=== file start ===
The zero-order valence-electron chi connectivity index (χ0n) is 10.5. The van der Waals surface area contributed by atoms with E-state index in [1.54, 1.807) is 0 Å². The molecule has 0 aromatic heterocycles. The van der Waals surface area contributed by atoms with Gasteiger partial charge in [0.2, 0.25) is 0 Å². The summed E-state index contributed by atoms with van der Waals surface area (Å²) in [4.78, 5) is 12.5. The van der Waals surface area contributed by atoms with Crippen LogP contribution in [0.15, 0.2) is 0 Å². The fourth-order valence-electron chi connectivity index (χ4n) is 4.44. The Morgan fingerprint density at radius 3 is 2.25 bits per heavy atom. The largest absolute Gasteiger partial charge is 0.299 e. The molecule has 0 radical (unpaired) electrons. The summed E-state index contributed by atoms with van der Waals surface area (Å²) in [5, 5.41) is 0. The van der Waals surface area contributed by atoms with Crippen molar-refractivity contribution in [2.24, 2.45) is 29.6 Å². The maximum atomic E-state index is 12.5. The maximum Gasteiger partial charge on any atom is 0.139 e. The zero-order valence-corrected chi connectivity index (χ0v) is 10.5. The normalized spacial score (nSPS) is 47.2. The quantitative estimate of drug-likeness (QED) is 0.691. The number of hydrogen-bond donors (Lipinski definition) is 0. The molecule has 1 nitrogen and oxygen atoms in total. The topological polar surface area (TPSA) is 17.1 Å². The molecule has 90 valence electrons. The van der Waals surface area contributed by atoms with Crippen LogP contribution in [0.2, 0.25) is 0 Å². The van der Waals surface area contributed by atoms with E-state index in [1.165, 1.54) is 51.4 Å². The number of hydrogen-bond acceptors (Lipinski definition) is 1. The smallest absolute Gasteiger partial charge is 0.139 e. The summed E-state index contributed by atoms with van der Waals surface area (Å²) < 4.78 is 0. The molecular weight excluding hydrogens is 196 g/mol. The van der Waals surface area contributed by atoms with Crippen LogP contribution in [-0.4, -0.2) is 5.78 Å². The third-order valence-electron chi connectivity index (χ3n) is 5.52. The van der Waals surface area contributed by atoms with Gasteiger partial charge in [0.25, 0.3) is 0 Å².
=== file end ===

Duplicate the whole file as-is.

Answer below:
The zero-order valence-electron chi connectivity index (χ0n) is 10.5. The van der Waals surface area contributed by atoms with E-state index in [1.54, 1.807) is 0 Å². The molecule has 0 aromatic heterocycles. The van der Waals surface area contributed by atoms with Gasteiger partial charge in [0.2, 0.25) is 0 Å². The summed E-state index contributed by atoms with van der Waals surface area (Å²) in [4.78, 5) is 12.5. The van der Waals surface area contributed by atoms with Crippen LogP contribution in [0.15, 0.2) is 0 Å². The fourth-order valence-electron chi connectivity index (χ4n) is 4.44. The Morgan fingerprint density at radius 3 is 2.25 bits per heavy atom. The largest absolute Gasteiger partial charge is 0.299 e. The molecule has 0 radical (unpaired) electrons. The summed E-state index contributed by atoms with van der Waals surface area (Å²) in [5, 5.41) is 0. The van der Waals surface area contributed by atoms with Crippen molar-refractivity contribution in [2.24, 2.45) is 29.6 Å². The maximum atomic E-state index is 12.5. The maximum Gasteiger partial charge on any atom is 0.139 e. The zero-order valence-corrected chi connectivity index (χ0v) is 10.5. The normalized spacial score (nSPS) is 47.2. The quantitative estimate of drug-likeness (QED) is 0.691. The number of hydrogen-bond donors (Lipinski definition) is 0. The molecule has 1 nitrogen and oxygen atoms in total. The topological polar surface area (TPSA) is 17.1 Å². The molecule has 90 valence electrons. The van der Waals surface area contributed by atoms with Crippen LogP contribution in [0.2, 0.25) is 0 Å². The van der Waals surface area contributed by atoms with E-state index in [1.165, 1.54) is 51.4 Å². The number of hydrogen-bond acceptors (Lipinski definition) is 1. The smallest absolute Gasteiger partial charge is 0.139 e. The summed E-state index contributed by atoms with van der Waals surface area (Å²) < 4.78 is 0. The molecular weight excluding hydrogens is 196 g/mol. The van der Waals surface area contributed by atoms with Crippen LogP contribution in [-0.4, -0.2) is 5.78 Å². The third-order valence-electron chi connectivity index (χ3n) is 5.52. The van der Waals surface area contributed by atoms with Gasteiger partial charge in [0.25, 0.3) is 0 Å².